I bought a Subaru SVX and the nightmares finally ended. My nights were restful, free of my demons. But it wasn’t just nightmares I had lost. I had lost my dreams, too. I would awaken in the morning, shake my cup of coffee gently from side to side while listening to coworkers tell me about their dreams. There was no dark narrative for me to unfold, no dream for me to follow, no long-buried ambition or secret love that would come to my confused mind during its rest.
I told my buddy about it while I was busy wrenching on the SVX, and he suggested that I start keeping a dream journal. Maybe the act of remembering it for a task would make me remember my dreams, he thought. I figured it was worth a shot, so I kept a little notebook next to the bed.
But still, when I awoke, there was nothing to write in the notebook. I began to worry about it. Eventually the worry became worse, graduating into paranoid insomnia. One night, I simply got up and walked from my bed, downstairs, into the garage, where the SVX awaited. Its dome light was on. That’s weird, I thought, because I am pretty sure I fixed that dicky door switch. I opened the door to re-shut it, and then decided against my better instincts to get in for a late night drive.
The LCD gauges quivered with anticipation, but their response rate seemed slow today. Some kind of electrical fault, perhaps, related to the dome light? Up until this point, the most eerie thing the SVX had done is be a 20 year old Subaru with no interior rattles. I drove through a winding series of forested roads, heading for the cabin I often used for a dramatic photographic backdrop in used-car ads.
That’s weird, I thought. There used to be stars here.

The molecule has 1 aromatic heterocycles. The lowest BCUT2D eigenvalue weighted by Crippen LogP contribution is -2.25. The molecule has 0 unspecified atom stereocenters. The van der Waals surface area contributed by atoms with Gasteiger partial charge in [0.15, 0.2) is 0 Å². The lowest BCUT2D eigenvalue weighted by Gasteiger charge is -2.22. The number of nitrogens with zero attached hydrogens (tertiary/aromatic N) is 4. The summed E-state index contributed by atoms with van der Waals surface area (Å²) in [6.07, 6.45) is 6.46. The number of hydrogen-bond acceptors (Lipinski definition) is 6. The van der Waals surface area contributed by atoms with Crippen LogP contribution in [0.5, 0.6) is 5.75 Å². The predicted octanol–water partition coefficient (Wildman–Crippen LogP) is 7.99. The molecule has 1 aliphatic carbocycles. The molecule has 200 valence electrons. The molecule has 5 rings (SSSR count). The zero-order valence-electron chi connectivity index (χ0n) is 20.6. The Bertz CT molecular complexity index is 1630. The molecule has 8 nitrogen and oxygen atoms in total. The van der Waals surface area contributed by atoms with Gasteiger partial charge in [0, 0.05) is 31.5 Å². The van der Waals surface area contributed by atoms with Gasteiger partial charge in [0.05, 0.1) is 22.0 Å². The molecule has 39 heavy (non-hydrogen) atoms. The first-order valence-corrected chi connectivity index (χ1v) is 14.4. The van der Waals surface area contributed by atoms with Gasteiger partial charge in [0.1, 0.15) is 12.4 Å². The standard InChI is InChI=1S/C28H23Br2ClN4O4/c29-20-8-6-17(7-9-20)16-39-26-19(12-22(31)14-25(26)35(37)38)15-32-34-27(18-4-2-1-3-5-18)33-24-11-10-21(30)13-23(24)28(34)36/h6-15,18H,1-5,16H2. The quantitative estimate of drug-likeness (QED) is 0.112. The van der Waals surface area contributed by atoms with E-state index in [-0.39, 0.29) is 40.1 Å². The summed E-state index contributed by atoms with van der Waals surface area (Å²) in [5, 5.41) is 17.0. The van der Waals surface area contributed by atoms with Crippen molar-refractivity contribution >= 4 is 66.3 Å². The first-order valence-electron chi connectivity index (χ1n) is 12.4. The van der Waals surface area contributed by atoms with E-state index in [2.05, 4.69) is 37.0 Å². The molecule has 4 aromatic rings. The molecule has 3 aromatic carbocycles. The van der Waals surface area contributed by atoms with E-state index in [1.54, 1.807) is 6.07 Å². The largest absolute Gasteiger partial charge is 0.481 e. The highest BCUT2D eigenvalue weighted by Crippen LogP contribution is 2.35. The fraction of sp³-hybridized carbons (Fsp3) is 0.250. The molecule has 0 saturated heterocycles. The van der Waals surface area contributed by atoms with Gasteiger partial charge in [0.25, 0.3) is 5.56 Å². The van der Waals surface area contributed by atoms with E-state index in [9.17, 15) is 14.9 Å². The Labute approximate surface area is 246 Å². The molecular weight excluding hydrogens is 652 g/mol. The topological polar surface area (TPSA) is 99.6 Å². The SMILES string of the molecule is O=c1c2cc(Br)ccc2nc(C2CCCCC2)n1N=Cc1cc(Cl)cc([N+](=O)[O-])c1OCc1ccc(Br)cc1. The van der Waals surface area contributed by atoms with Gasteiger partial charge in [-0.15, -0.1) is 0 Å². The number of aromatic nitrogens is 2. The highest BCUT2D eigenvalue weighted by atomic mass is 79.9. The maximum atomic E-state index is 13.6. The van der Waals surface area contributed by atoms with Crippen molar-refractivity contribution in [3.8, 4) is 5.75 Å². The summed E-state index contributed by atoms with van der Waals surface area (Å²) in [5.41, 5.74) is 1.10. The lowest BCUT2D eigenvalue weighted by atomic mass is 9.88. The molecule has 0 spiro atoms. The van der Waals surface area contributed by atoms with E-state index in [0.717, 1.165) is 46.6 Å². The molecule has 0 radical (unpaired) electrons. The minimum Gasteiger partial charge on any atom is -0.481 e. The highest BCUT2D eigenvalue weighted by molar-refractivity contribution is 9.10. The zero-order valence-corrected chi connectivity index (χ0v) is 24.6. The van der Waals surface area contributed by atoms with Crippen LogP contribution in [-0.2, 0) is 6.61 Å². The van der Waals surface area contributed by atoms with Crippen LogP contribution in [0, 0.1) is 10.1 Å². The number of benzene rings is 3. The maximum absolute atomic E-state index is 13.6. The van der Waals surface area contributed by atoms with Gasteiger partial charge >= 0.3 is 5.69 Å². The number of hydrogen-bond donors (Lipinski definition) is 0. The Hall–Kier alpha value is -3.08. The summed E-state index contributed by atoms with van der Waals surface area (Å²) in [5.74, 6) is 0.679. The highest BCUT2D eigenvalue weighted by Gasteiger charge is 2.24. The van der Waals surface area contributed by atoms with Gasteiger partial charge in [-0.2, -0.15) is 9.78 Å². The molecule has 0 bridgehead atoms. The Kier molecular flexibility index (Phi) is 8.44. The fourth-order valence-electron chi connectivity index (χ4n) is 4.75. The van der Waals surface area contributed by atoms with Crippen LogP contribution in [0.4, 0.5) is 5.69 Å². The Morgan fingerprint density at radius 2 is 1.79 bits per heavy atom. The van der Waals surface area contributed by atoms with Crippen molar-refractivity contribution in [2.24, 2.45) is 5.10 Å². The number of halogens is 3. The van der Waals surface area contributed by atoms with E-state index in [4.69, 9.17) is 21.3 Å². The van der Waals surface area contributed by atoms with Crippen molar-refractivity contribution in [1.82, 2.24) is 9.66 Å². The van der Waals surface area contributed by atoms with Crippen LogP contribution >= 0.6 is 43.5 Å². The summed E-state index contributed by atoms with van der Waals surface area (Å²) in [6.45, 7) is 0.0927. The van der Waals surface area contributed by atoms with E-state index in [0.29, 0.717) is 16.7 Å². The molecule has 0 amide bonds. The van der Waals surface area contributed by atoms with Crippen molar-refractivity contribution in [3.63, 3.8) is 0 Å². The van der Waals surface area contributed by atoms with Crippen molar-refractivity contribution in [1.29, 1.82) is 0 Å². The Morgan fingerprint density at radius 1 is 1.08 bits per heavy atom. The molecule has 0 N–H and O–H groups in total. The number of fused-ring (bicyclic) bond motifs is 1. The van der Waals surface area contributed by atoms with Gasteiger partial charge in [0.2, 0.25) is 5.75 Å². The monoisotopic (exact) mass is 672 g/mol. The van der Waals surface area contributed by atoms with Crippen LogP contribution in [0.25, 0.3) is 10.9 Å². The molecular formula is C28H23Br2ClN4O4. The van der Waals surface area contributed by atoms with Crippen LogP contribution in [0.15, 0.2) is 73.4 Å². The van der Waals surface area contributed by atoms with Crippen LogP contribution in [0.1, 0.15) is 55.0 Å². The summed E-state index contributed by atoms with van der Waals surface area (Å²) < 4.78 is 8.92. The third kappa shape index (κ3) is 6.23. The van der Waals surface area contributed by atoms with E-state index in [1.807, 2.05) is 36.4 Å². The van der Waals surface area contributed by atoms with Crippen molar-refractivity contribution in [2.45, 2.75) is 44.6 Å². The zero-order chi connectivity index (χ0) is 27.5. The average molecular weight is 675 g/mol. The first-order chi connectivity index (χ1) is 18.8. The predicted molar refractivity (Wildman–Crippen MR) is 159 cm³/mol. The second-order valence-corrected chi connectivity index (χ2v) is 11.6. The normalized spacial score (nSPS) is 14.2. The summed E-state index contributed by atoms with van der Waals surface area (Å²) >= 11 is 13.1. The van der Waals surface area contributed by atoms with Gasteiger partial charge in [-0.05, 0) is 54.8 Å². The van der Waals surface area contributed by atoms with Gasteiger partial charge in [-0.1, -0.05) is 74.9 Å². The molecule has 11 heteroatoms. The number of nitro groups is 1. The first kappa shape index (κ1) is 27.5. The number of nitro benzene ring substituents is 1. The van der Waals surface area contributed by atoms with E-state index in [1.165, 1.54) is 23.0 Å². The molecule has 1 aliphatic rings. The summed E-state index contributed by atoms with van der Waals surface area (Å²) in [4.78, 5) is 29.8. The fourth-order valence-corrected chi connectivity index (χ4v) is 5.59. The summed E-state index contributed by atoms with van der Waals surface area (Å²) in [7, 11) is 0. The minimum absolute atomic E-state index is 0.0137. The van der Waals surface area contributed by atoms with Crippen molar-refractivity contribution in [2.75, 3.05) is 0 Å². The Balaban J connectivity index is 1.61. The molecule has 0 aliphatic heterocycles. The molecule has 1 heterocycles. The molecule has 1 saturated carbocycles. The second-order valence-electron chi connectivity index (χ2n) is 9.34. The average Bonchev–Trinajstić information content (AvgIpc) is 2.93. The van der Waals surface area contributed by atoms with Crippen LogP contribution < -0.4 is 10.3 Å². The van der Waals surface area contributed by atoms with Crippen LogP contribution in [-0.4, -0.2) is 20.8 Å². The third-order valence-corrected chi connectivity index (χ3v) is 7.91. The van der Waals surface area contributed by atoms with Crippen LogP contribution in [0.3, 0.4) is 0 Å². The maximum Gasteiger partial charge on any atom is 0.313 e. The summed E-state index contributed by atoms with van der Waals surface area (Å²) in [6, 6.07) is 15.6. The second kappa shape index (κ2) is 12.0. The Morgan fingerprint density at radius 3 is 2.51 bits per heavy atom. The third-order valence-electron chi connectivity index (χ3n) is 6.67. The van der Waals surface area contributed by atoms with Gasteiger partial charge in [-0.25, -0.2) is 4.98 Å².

I parked on the edge of the cliff, lit only by the moon and the xenon-retrofit headlights of the SVX. I sat on the front bumper, for a long time, chilled in the still night air. The sky was completely, resolutely black, with nothing in the firmament but the full moon, looming larger than I ever thought possible.
I got back into the SVX and kept driving, faster this time. I had to get away from whatever was doing this. I thought, foolishly, that the cabin was involved. It was a creepy old derelict outhouse of a place, the sill plates rotten and the floor joists starting to sag under the decades of off-kilter load and ravenous carpenter ants. I hummed along to the sound of the six-cylinder racing to redline as I attacked apex after apex on the winding cliffside road on the way home.
It was then that I saw it. A deer, in the headlights. I came to a stark stop, the four-piston front binders and street-grade semislicks fighting my attempts to compensate for the road crown. I could smell tire and brake pad, and put my emergency lights on to warn anyone approaching on this abandoned backroad at this time of night.
The buck didn’t move. I guess you could say it stopped there.
I locked eyes with it, and it stared back, reaching into my subconscious, a primal fear of nature, the dark. Something beyond the both of us was controlling us on this night, meant for us to meet like this.
As soon as it had appeared, the strange deer bellowed and disappeared into the low mist.
When I arrived home, it seemed as if only minutes had passed. I dreamed that night, and every night since, but the dreams were about rev limiters, antilag and twin-supercharged Detroit Diesels. The strange obsessions of a madman, I thought.